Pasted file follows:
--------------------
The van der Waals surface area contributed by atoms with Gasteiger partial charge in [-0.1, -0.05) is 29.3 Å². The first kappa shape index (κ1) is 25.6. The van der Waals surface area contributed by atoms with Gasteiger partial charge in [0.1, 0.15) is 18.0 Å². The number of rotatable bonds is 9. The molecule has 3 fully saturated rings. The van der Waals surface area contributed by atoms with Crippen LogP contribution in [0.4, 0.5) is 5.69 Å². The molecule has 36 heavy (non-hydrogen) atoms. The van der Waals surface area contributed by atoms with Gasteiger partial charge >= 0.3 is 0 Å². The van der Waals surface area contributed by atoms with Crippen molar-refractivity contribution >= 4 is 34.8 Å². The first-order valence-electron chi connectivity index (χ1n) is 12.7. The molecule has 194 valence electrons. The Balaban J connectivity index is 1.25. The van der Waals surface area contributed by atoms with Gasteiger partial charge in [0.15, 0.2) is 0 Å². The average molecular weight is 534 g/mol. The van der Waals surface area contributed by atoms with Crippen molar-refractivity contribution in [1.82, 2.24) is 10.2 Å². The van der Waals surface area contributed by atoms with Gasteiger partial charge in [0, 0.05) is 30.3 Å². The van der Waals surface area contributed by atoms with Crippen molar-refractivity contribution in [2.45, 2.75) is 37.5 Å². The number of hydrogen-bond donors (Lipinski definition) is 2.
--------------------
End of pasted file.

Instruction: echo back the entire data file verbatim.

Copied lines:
The van der Waals surface area contributed by atoms with Gasteiger partial charge in [-0.1, -0.05) is 29.3 Å². The first kappa shape index (κ1) is 25.6. The van der Waals surface area contributed by atoms with Gasteiger partial charge in [0.1, 0.15) is 18.0 Å². The number of rotatable bonds is 9. The molecule has 3 fully saturated rings. The van der Waals surface area contributed by atoms with Crippen LogP contribution in [0.4, 0.5) is 5.69 Å². The molecule has 36 heavy (non-hydrogen) atoms. The van der Waals surface area contributed by atoms with Gasteiger partial charge >= 0.3 is 0 Å². The van der Waals surface area contributed by atoms with Crippen molar-refractivity contribution >= 4 is 34.8 Å². The first-order valence-electron chi connectivity index (χ1n) is 12.7. The molecule has 194 valence electrons. The Balaban J connectivity index is 1.25. The van der Waals surface area contributed by atoms with Gasteiger partial charge in [0.15, 0.2) is 0 Å². The average molecular weight is 534 g/mol. The van der Waals surface area contributed by atoms with Crippen molar-refractivity contribution in [1.82, 2.24) is 10.2 Å². The van der Waals surface area contributed by atoms with Gasteiger partial charge in [0, 0.05) is 30.3 Å². The van der Waals surface area contributed by atoms with Crippen molar-refractivity contribution in [2.45, 2.75) is 37.5 Å². The number of hydrogen-bond donors (Lipinski definition) is 2.